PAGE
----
Last week we hosted a virtual discussion with Jeff Tenenbaum of Tenenbaum Law Group on understanding and mitigating the legal risks associated with association benchmarking and information exchanges. Prior to the virtual discussion, we surveyed leaders in the association industry and found that 33% of associations were performing more than 10 surveys a year, yet 92% were not sure how they were ensuring they abided by antitrust laws.
Providing statistical data is one of the key member benefits an association can offer and thus has become an integral part of most association’s operations. However, given the 92% stat above, we know that there is work to be done in this area to ensure your organization is safeguarding sensitive member collected data.
Some questions that were asked during the discussion were:
- (Q) What risks do an association face regarding 3rd-party research providers entering and handling raw data files of individual responses (tied to a respondent identity OR not) with the intent to import that data into their AMS or to save on a staff-wide network?
(A) : It is certainly much safer for the association to not hold the raw data in its own system whether it is an AMS system or their own network. If there is a good reason for collecting the data, it would be best on an anonymized basis, so you do not know the identity of the respondents. However, if there is a good reason to have the non-aggregated raw data, technically that is not going to be a violation of antitrust laws as long as that stays within the association and only the association staff has access to it. Anytime you are maintaining this in your system there is always a risk of data breaches and unauthorized leaks. Events like this could create a real risk, so the safer route would be a third-party provider like Dynamic Benchmarking, let them maintain the data, don’t bring it into your systems.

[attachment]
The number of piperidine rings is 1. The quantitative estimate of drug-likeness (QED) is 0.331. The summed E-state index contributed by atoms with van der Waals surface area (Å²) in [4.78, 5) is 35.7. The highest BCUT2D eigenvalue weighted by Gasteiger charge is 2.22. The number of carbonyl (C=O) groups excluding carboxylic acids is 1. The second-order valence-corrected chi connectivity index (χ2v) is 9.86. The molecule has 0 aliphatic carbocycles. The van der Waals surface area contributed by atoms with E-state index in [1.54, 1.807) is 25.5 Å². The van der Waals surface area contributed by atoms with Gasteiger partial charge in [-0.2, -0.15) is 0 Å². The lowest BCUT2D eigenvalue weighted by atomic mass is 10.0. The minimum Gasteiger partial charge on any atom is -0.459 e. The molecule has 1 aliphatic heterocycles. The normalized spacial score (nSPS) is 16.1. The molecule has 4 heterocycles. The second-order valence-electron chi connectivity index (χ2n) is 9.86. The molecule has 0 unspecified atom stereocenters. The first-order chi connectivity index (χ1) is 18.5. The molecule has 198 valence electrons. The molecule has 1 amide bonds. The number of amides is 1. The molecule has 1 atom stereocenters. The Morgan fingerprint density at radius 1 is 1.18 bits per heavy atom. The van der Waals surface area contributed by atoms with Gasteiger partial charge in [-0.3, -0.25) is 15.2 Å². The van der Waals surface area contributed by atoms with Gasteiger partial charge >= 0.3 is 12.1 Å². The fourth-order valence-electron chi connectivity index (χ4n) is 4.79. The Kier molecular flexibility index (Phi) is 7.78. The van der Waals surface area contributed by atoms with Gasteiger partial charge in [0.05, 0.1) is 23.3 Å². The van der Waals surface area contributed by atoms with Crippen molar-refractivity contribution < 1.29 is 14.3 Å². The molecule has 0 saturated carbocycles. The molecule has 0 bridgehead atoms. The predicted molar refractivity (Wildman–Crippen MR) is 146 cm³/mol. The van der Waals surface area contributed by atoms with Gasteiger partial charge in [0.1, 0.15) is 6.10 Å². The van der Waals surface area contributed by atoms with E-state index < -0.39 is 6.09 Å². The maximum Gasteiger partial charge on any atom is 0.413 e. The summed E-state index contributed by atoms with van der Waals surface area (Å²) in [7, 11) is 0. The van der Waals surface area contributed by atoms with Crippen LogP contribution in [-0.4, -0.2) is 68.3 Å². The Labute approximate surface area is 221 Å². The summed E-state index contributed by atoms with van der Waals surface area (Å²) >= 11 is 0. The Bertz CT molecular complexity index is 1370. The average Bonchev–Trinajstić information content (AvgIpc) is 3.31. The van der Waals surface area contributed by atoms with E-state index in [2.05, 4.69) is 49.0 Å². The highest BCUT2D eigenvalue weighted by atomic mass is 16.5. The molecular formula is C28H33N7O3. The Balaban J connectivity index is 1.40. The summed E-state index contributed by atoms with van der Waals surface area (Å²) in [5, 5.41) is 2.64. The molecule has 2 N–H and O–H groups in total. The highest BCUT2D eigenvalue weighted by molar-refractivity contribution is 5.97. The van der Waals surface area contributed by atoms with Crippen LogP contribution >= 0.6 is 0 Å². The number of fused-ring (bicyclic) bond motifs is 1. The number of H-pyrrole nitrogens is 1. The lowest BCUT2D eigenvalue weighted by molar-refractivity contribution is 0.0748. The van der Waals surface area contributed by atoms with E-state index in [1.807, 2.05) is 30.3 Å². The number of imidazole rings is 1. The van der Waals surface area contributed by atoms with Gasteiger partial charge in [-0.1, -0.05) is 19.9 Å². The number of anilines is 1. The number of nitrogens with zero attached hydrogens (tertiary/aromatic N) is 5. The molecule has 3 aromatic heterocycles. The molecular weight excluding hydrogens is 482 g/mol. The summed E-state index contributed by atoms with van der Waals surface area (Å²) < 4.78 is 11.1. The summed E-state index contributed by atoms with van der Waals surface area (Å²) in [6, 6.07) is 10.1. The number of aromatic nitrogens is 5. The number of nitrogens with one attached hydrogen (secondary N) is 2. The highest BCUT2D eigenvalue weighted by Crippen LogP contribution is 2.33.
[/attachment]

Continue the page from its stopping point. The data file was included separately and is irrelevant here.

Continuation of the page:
- (Q) In a salary survey if we ask impact on bonuses, pay raises, etc. during the past year (referring to pandemic) is that incorrect and not following safe harbor?
(A) It is not about being correct, if you want to comply with safe harbor rules, you can ask about that information. You can even ask about specific dollar amounts, percentage increases or decreases; this presents no problem if that data is at least 3 months old.
The virtual discussion was an engaging and informative event on legal risks that every association should be familiar with. If surveys are something your association is currently conducting, we encourage you to listen to the entire Q&A discussion and review an article on the subject of the antitrust risks from the Tenenbaum Law Group .